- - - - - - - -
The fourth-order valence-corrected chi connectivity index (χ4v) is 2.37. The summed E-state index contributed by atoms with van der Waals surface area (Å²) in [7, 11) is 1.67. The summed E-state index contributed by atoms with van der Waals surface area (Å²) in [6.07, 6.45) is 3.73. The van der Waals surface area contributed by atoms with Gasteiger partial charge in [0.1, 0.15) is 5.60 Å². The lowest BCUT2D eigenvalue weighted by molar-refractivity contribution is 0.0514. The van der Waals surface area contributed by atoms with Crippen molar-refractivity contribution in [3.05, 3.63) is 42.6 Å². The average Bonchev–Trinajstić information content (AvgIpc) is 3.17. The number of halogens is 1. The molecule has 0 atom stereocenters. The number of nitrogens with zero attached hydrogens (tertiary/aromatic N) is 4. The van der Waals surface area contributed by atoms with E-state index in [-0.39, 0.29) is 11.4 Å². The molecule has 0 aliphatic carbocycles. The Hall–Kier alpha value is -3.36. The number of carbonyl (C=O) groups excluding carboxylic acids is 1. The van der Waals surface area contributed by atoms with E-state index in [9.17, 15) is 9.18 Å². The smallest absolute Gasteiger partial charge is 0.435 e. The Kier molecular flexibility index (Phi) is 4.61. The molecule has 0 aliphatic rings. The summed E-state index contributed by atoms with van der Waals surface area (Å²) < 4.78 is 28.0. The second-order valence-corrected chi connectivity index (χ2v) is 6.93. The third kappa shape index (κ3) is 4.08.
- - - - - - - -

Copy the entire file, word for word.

The fourth-order valence-corrected chi connectivity index (χ4v) is 2.37. The summed E-state index contributed by atoms with van der Waals surface area (Å²) in [7, 11) is 1.67. The summed E-state index contributed by atoms with van der Waals surface area (Å²) in [6.07, 6.45) is 3.73. The van der Waals surface area contributed by atoms with Gasteiger partial charge in [0.1, 0.15) is 5.60 Å². The lowest BCUT2D eigenvalue weighted by molar-refractivity contribution is 0.0514. The van der Waals surface area contributed by atoms with Crippen molar-refractivity contribution in [3.05, 3.63) is 42.6 Å². The average Bonchev–Trinajstić information content (AvgIpc) is 3.17. The number of halogens is 1. The molecule has 0 atom stereocenters. The number of nitrogens with zero attached hydrogens (tertiary/aromatic N) is 4. The van der Waals surface area contributed by atoms with E-state index in [-0.39, 0.29) is 11.4 Å². The molecule has 0 aliphatic carbocycles. The Hall–Kier alpha value is -3.36. The number of carbonyl (C=O) groups excluding carboxylic acids is 1. The van der Waals surface area contributed by atoms with E-state index in [9.17, 15) is 9.18 Å². The smallest absolute Gasteiger partial charge is 0.435 e. The Kier molecular flexibility index (Phi) is 4.61. The molecule has 0 aliphatic rings. The summed E-state index contributed by atoms with van der Waals surface area (Å²) < 4.78 is 28.0. The second-order valence-corrected chi connectivity index (χ2v) is 6.93. The third kappa shape index (κ3) is 4.08.